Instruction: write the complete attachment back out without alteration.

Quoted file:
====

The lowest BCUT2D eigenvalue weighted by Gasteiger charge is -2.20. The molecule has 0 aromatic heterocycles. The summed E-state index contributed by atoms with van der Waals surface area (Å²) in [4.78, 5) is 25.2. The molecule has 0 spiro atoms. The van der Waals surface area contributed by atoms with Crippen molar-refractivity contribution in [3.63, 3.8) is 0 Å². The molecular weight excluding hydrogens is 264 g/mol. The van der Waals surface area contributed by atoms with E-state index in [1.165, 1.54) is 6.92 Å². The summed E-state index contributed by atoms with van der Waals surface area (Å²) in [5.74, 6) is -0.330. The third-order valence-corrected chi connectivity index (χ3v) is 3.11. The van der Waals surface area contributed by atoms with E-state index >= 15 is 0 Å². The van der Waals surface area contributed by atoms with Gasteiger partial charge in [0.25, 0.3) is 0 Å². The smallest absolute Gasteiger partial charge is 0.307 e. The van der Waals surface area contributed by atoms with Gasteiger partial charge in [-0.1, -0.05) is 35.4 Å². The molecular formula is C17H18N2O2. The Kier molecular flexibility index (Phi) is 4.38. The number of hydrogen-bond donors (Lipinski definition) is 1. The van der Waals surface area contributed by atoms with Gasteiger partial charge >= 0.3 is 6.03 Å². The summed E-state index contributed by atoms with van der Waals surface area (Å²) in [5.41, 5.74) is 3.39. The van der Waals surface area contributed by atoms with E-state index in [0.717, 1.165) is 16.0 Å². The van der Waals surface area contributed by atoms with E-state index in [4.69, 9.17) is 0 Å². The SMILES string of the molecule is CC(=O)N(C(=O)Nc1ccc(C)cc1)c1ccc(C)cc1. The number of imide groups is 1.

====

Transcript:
The lowest BCUT2D eigenvalue weighted by Gasteiger charge is -2.20. The molecule has 0 aromatic heterocycles. The summed E-state index contributed by atoms with van der Waals surface area (Å²) in [4.78, 5) is 25.2. The molecule has 0 spiro atoms. The van der Waals surface area contributed by atoms with Crippen molar-refractivity contribution in [3.63, 3.8) is 0 Å². The molecular weight excluding hydrogens is 264 g/mol. The van der Waals surface area contributed by atoms with E-state index in [1.165, 1.54) is 6.92 Å². The summed E-state index contributed by atoms with van der Waals surface area (Å²) in [5.74, 6) is -0.330. The third-order valence-corrected chi connectivity index (χ3v) is 3.11. The van der Waals surface area contributed by atoms with E-state index >= 15 is 0 Å². The van der Waals surface area contributed by atoms with Gasteiger partial charge in [0.25, 0.3) is 0 Å². The smallest absolute Gasteiger partial charge is 0.307 e. The van der Waals surface area contributed by atoms with Gasteiger partial charge in [-0.1, -0.05) is 35.4 Å². The molecular formula is C17H18N2O2. The Kier molecular flexibility index (Phi) is 4.38. The number of hydrogen-bond donors (Lipinski definition) is 1. The van der Waals surface area contributed by atoms with Gasteiger partial charge >= 0.3 is 6.03 Å². The summed E-state index contributed by atoms with van der Waals surface area (Å²) in [5.41, 5.74) is 3.39. The van der Waals surface area contributed by atoms with E-state index in [0.717, 1.165) is 16.0 Å². The van der Waals surface area contributed by atoms with E-state index in [4.69, 9.17) is 0 Å². The SMILES string of the molecule is CC(=O)N(C(=O)Nc1ccc(C)cc1)c1ccc(C)cc1. The number of imide groups is 1.